Dwanna is a citizen of the Muscogee Creek Nation of Oklahoma, a public sociologist, an Indigenous rights advocate, and a Ph.D. candidate in the Department of Sociology at the University of Massachusetts-Amherst having earned with two prior master’s degrees—an MBA and a Master of Science in Sociology.
Currently, she represents over 2600+ graduate students of color as the appointed ALANA (African-, Latin-, Asian-, and Native-American) – graduate student representative for the Faculty Senate Council Committee on the Status of Diversity for UMass-Amherst. Dwanna writes for Indian Country Today Media Network and speaks (by invitation) at universities and other organizations and forums about the complexities of Indigenous identity in the United States.
Dwanna has authored or co-authored pieces in American Indian Culture and Research Journal, European Sociological Review, Research in the Sociology of Work, and Oxford Encyclopedia of American Business, Labor, and Economic History. Her research focuses on the reproduction of social inequality, particularly for American Indians. Her current project examines the problematic processes around American Indian identity within the structures of public policy and the media.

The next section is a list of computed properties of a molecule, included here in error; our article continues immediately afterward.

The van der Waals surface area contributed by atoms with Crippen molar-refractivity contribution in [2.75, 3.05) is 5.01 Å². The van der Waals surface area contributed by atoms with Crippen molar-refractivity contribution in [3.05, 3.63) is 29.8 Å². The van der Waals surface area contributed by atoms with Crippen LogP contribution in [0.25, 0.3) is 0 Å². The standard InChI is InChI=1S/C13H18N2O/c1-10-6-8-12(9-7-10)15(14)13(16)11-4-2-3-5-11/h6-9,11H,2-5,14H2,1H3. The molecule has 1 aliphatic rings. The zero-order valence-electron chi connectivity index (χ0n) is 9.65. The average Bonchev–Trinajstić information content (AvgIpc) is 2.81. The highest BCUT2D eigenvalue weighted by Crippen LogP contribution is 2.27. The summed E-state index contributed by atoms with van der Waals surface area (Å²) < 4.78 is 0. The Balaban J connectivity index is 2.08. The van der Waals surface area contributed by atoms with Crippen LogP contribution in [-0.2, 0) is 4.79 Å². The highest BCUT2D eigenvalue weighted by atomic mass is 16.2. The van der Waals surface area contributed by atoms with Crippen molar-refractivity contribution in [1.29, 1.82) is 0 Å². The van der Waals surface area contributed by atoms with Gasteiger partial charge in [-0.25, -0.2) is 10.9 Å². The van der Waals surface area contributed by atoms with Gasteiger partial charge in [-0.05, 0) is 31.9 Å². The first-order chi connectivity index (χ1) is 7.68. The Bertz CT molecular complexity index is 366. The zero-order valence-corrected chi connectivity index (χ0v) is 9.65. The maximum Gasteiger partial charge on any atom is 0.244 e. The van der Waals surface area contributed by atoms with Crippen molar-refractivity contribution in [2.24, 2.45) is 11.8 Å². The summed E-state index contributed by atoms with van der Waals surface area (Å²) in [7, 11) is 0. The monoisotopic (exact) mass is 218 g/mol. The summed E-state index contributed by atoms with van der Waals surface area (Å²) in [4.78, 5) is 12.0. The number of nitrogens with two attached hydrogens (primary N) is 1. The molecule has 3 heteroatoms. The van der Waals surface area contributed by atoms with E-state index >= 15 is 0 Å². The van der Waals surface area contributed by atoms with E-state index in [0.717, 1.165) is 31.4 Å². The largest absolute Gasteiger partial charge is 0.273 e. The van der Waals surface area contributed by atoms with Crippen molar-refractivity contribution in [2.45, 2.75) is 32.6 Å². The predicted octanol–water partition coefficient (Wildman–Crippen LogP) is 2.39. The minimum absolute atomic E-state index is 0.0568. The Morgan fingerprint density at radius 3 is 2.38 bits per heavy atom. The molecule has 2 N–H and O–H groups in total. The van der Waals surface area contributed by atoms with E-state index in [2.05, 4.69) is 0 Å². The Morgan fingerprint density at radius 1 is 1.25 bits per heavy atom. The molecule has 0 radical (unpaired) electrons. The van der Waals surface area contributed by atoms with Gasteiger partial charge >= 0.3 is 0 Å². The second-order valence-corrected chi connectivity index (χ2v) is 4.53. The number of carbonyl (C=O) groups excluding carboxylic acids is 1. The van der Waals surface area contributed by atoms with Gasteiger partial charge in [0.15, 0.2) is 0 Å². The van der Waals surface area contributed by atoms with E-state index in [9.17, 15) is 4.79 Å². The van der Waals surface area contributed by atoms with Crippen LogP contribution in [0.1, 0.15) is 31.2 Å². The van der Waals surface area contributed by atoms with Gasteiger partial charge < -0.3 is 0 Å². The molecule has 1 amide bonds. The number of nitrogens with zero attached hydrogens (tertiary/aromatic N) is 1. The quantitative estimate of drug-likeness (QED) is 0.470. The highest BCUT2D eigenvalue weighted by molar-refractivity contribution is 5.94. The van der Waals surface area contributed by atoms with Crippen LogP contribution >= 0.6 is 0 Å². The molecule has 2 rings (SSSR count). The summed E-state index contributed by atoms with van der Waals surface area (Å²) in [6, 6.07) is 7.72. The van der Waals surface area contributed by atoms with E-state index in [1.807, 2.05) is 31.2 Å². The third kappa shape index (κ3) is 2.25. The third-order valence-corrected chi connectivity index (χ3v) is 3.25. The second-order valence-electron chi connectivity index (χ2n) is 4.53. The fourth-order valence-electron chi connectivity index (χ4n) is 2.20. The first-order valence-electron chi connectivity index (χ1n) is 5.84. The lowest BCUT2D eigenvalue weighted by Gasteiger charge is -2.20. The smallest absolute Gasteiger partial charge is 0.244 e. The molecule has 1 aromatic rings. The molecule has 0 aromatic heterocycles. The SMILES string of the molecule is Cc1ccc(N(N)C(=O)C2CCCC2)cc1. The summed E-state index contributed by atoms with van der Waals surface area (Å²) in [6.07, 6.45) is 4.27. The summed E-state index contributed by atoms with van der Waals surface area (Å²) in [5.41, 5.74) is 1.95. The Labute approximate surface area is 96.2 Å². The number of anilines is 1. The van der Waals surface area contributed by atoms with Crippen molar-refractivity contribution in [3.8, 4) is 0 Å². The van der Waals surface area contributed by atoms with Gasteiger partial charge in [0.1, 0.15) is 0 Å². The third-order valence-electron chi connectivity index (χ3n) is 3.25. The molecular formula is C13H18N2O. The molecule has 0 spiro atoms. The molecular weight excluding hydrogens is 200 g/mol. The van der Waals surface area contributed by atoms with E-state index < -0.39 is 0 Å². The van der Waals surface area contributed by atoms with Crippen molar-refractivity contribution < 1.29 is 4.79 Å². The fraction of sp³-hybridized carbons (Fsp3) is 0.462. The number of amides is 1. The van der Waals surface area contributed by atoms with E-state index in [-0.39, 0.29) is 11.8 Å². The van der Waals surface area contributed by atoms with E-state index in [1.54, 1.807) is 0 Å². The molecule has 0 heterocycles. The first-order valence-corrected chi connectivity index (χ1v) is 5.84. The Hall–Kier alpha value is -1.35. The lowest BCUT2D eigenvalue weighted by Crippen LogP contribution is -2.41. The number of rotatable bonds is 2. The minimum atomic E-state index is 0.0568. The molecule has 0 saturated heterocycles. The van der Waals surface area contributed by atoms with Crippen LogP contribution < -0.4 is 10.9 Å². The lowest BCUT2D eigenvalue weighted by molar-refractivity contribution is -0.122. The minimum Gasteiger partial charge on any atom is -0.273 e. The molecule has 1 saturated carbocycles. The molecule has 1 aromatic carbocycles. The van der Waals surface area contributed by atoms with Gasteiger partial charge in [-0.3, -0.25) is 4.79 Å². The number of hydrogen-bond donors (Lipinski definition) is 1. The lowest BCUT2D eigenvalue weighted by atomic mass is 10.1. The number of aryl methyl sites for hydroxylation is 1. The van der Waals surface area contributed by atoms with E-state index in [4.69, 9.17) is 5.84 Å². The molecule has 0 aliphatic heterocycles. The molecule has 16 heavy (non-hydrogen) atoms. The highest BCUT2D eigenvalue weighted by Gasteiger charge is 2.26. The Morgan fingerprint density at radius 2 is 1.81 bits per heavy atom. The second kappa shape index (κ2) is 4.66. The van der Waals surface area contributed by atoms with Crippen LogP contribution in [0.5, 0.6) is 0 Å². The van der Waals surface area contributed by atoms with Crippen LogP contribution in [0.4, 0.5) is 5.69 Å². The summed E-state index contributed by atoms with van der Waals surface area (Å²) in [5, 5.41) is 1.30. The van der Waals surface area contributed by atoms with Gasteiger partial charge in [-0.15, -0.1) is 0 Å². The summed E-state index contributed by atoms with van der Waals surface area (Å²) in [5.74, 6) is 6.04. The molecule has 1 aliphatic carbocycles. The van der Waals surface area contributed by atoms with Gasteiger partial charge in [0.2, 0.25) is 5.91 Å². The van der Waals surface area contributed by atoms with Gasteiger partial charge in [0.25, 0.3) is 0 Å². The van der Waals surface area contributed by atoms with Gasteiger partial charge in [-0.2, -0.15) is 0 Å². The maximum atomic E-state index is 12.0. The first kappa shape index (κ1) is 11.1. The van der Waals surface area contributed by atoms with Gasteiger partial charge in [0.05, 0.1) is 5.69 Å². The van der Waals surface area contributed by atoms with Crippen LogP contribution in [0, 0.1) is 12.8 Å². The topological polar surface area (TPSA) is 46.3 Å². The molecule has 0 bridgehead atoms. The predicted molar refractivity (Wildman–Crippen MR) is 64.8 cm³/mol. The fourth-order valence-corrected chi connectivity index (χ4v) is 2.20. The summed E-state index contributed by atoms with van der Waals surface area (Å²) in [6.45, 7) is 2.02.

On today's episode of Mixed Race Radio we will speak with Dwanna L. Robertson and discuss issues of Identity: What does it mean to be Indian in today's society?
Dwanna will share her expertise with us while educating our listeners on the federal government's approach to many issues, old and new.
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